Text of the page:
The making of one-shot restaurant thriller Boiling Point

Actor Philip Barantini makes a splash behind the camera with the breakneck restaurant thriller Boiling Point, which was filmed in one shot in a real London eatery. He discusses the tension of the long take and trying to complete the film before lockdown

Feature by Rory Doherty | 05 Jan 2022
  • Boiling Point

“I was in a hotel this morning” – Philip Barantini doesn’t mention the reason he was there, but his restaurant drama, Boiling Point, had picked up four awards at the British Independent Film Awards the previous night – “and I was watching the guys at breakfast. And they run. Everyone runs around. And that’s what I want to achieve with this. Everyone’s on the same train going in the same direction and you can’t get off. Including the audience.”

Watching Boiling Point, it’s impressive how rarely Barantini turns down the heat. From the start, we watch Andy (Stephen Graham), the head chef of a trendy London restaurant, struggle to stop his personal troubles affecting his professional demeanour. Everyone has to sideline all their own problems as the restaurant opens up for the busiest night of the Christmas season, where the staff are undervalued and the customers obnoxious. Never has a kitchen been more nightmarish, but it’s made all the tenser by the fact that the drama is captured in one continuous shot.

In expanding his 2019 short (also one shot and starring Stephen Graham), Barantini’s intention wasn’t to impress the audience but to keep them in the moment. “We wanted to add that layer of tension,” Barantini explains. “We didn't want it to be a show-off thing. Because when you’re in a busy service, it is one take; you don’t get the chance to stop for 20 minutes and have a chat.” The audience feels like they’re constantly fighting to keep up, pulled in various directions by every hospitality horror story that crops up.

Boiling Point walks a tightrope of tension, never overwhelming or disengaging the audience, a challenge Barantini engaged with at every turn. “We had the idea of having a score in there, and having it composed,” he says. “To see if we could add to that tension, and what it actually did was it took away from the tension.” Barantini found he could mine drama in less obvious ways. “I think tension, for me, comes in those quieter moments when you’re not sure what’s going to happen.” By showcasing more muted, delicate moments of conflict, he says, “You’re sort of drawn into it, aren’t you? All your senses are open and ready.”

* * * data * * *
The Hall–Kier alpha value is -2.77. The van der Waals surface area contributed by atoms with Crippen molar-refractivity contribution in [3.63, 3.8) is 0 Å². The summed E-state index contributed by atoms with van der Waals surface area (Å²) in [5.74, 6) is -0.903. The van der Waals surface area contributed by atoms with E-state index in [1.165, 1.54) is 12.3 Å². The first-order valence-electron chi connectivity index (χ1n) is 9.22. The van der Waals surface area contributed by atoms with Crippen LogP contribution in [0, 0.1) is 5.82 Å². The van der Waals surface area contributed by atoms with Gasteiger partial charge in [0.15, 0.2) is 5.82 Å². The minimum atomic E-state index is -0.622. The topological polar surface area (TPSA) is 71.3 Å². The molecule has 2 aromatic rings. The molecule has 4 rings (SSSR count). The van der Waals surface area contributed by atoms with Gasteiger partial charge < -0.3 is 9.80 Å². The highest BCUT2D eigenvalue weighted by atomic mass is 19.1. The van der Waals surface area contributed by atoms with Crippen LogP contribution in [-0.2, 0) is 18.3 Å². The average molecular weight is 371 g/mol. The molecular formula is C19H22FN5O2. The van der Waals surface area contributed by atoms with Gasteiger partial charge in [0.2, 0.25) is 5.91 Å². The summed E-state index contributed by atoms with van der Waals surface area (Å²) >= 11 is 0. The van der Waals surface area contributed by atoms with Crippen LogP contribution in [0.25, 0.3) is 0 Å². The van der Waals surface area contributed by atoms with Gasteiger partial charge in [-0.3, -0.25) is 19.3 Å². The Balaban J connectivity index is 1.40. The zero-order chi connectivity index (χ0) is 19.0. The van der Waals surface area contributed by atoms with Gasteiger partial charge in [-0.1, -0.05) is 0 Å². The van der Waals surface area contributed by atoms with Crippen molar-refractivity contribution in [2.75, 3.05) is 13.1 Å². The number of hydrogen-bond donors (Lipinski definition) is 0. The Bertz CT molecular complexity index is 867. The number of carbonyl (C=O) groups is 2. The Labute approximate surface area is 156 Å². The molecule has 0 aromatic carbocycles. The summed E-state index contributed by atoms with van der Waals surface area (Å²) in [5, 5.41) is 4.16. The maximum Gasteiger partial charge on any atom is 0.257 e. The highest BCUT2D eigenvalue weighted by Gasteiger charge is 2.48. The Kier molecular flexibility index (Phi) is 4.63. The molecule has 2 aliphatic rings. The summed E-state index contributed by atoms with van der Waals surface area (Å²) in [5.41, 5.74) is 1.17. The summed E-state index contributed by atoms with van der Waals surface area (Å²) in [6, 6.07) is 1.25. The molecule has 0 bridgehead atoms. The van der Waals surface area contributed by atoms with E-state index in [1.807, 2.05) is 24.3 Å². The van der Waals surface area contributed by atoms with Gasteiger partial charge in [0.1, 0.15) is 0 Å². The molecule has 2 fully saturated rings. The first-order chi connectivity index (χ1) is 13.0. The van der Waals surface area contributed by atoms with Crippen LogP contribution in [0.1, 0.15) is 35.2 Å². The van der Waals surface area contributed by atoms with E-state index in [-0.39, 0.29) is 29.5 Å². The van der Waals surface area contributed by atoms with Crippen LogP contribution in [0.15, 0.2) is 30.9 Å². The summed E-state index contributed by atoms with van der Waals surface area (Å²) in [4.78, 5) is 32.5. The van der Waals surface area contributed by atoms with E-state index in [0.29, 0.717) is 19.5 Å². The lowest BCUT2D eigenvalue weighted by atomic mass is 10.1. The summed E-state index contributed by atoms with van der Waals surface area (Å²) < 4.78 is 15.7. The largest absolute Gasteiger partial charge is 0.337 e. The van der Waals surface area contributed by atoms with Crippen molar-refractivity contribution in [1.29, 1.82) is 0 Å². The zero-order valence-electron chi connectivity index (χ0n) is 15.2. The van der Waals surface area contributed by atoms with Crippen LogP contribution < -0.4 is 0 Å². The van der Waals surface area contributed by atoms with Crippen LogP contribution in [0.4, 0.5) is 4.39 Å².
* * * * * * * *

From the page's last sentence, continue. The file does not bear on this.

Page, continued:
It’s remarkable that every beat feels authentic. Barantini has a 12-year history of working in the culinary world (including a stint at Jones & Sons, the Dalston eatery in which Boiling Point was filmed), and so has a wealth of stories to draw from. But after coming up with a list of anecdotes with co-writer James Cummings that served as the script’s skeleton, Barantini turned to the cast. “We workshopped it with the actors, and that’s when the dialogue came in,” he says. “And once they did the dialogue among themselves and we worked on it a bit, then we wrote that dialogue into the script. Even after that, I said to the actors, 'I don’t want you to be tied down to those specifics.'”

This approach was crucial for incorporating a diverse range of perspectives in the film, such as the racist aggressions aimed towards Andrea (Lauryn Ajufo), a Black waitress, from a vexatious customer. “That was important for me to sit down with [Ajufo], and we chatted through it and we did some research, and I was educated on that from her for a period. Three hours worth of chat, it was an incredibly emotional three hours.”

But it’s not to say all his characters get a nice, neat ending. In fact, Barantini deliberately eschewed traditional resolutions for each member of his ensemble. “You decide to do a one-take film, you’ve got parameters, you’ve got a certain amount of time to leave it up to the audience to think about it, and have that feeling of ‘Ahh, I wish I could figure out how he’s doing, or how she’s doing.’ That’s what I wanted to get from it.”

The production was not without its real-life tension; it was one of the UK’s last productions to wrap before the COVID-19 outbreak in the UK in March 2020. The planned shoot was four nights, filming two attempts per night, but they ended up having only half that time to get it in the bag. The third attempt is what makes up the film.

“And looking back now, I wondered if we’d done six more takes, whether we’d have overdone it,” Barantini shares. “Overplanned or the actors would have been overacting or overthinking it. So you just think if it was meant to be. Think positively, right?” With a success like Boiling Point under his belt, thinking positively won’t be too hard.

Boiling Point is released 7 Jan by Vertigo